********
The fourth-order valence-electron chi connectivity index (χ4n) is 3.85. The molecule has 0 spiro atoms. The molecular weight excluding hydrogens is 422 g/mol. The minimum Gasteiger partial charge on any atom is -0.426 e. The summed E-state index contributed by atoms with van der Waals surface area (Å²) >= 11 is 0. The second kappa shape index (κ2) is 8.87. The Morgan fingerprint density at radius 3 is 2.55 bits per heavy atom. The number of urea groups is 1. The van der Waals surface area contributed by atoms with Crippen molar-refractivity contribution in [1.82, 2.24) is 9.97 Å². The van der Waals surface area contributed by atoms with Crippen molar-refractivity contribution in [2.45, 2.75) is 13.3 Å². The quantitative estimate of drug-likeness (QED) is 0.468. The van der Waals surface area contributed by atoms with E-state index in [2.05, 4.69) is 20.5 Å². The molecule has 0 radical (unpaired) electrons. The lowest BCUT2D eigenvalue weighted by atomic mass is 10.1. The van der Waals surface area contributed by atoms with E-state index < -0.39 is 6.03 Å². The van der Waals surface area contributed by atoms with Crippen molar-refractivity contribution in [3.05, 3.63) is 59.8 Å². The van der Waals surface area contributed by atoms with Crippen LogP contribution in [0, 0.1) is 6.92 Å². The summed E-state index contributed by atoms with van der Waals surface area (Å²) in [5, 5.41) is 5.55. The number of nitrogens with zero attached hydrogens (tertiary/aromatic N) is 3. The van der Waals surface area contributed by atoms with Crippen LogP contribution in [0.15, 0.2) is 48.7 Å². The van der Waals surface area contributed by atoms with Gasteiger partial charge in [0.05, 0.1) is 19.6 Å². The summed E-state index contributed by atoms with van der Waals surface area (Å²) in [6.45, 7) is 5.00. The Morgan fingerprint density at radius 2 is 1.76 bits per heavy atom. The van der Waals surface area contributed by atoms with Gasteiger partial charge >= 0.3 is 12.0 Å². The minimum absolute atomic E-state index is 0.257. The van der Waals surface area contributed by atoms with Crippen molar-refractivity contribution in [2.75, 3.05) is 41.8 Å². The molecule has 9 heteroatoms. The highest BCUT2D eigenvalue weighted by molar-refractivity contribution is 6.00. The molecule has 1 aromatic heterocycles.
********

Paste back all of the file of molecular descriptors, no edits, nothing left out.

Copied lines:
The fourth-order valence-electron chi connectivity index (χ4n) is 3.85. The molecule has 0 spiro atoms. The molecular weight excluding hydrogens is 422 g/mol. The minimum Gasteiger partial charge on any atom is -0.426 e. The summed E-state index contributed by atoms with van der Waals surface area (Å²) >= 11 is 0. The second kappa shape index (κ2) is 8.87. The Morgan fingerprint density at radius 3 is 2.55 bits per heavy atom. The number of urea groups is 1. The van der Waals surface area contributed by atoms with Crippen molar-refractivity contribution in [1.82, 2.24) is 9.97 Å². The van der Waals surface area contributed by atoms with Crippen molar-refractivity contribution in [2.45, 2.75) is 13.3 Å². The quantitative estimate of drug-likeness (QED) is 0.468. The van der Waals surface area contributed by atoms with E-state index in [2.05, 4.69) is 20.5 Å². The molecule has 0 radical (unpaired) electrons. The lowest BCUT2D eigenvalue weighted by atomic mass is 10.1. The van der Waals surface area contributed by atoms with E-state index < -0.39 is 6.03 Å². The van der Waals surface area contributed by atoms with Crippen molar-refractivity contribution in [3.05, 3.63) is 59.8 Å². The van der Waals surface area contributed by atoms with Crippen LogP contribution in [0, 0.1) is 6.92 Å². The summed E-state index contributed by atoms with van der Waals surface area (Å²) in [5, 5.41) is 5.55. The number of nitrogens with zero attached hydrogens (tertiary/aromatic N) is 3. The van der Waals surface area contributed by atoms with Crippen LogP contribution in [0.15, 0.2) is 48.7 Å². The van der Waals surface area contributed by atoms with Gasteiger partial charge in [0.05, 0.1) is 19.6 Å². The summed E-state index contributed by atoms with van der Waals surface area (Å²) in [6.45, 7) is 5.00. The Morgan fingerprint density at radius 2 is 1.76 bits per heavy atom. The van der Waals surface area contributed by atoms with Gasteiger partial charge >= 0.3 is 12.0 Å². The minimum absolute atomic E-state index is 0.257. The van der Waals surface area contributed by atoms with Crippen molar-refractivity contribution in [2.75, 3.05) is 41.8 Å². The molecule has 9 heteroatoms. The highest BCUT2D eigenvalue weighted by molar-refractivity contribution is 6.00. The molecule has 1 aromatic heterocycles.